I’m not sure the main characters learn a single thing on their journey to the beach — but it’s certainly an entertaining ride. And maybe enough of an experience to make us ready for the fall.

Intellect in Advertising: ‘We Were Never Born’

I’m always a fan of good advertising. Especially when the brand makes an effort to create something beautiful and thought provoking. I recently stumbled across this 2013 ad from Dosnoventa, a Barcelona-based bicycle company, via Brain Pickings, that I love for its combination of filmmaking, music and literature.

Created by director Sergi Castella and filmmaker Hector Ferreño, the short film has a dreamy quality, set to a soundtrack of Johnny Cash and Pink Floyd. The voiceover, provided by James Phillips, takes an excerpt from a Jack Kerouac letter, written to his ex-wife Edie Parker in January 1957. (The letter can be found in The Portable Jack Kerouac.) Kerouac, at the time, was interested in Zen Buddhism, which is reflected exquisitely in his letter. He writes, “Close your eyes… listen to the silence inside the illusion of the world, and you will remember the lesson you forgot… It is all one vast awakened thing. I call it the golden eternity. It is perfect.”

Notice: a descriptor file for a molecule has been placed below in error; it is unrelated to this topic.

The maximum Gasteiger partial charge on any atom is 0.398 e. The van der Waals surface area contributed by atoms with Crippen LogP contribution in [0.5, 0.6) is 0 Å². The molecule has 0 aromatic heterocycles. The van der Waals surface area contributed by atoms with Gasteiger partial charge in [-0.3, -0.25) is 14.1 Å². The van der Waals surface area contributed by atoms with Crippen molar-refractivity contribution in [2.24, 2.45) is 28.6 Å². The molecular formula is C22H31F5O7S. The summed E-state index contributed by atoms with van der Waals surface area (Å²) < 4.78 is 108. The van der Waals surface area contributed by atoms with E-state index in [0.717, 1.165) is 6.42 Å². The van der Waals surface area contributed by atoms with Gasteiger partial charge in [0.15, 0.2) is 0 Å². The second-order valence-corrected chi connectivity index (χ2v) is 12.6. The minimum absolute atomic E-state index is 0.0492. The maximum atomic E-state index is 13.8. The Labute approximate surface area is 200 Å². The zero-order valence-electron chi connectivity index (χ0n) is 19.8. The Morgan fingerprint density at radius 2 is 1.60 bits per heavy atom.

Kerouac’s words are matched with sweeping mountains views, friends exploring nature, and some great custom motorcycles, in addition to the Dosnoventa bikes. You can’t help but be wowed and transfixed.

Misfit Right In — Cosmopolitan Las Vegas’ Edgy Advertising Campaign

Most of today’s television commercials blend together, from humorous, to obnoxious, to slick, or just plain forgettable. It’s rare when I actually stop to really watch a commercial, and rarer where my interest is peaked enough to look up who made it.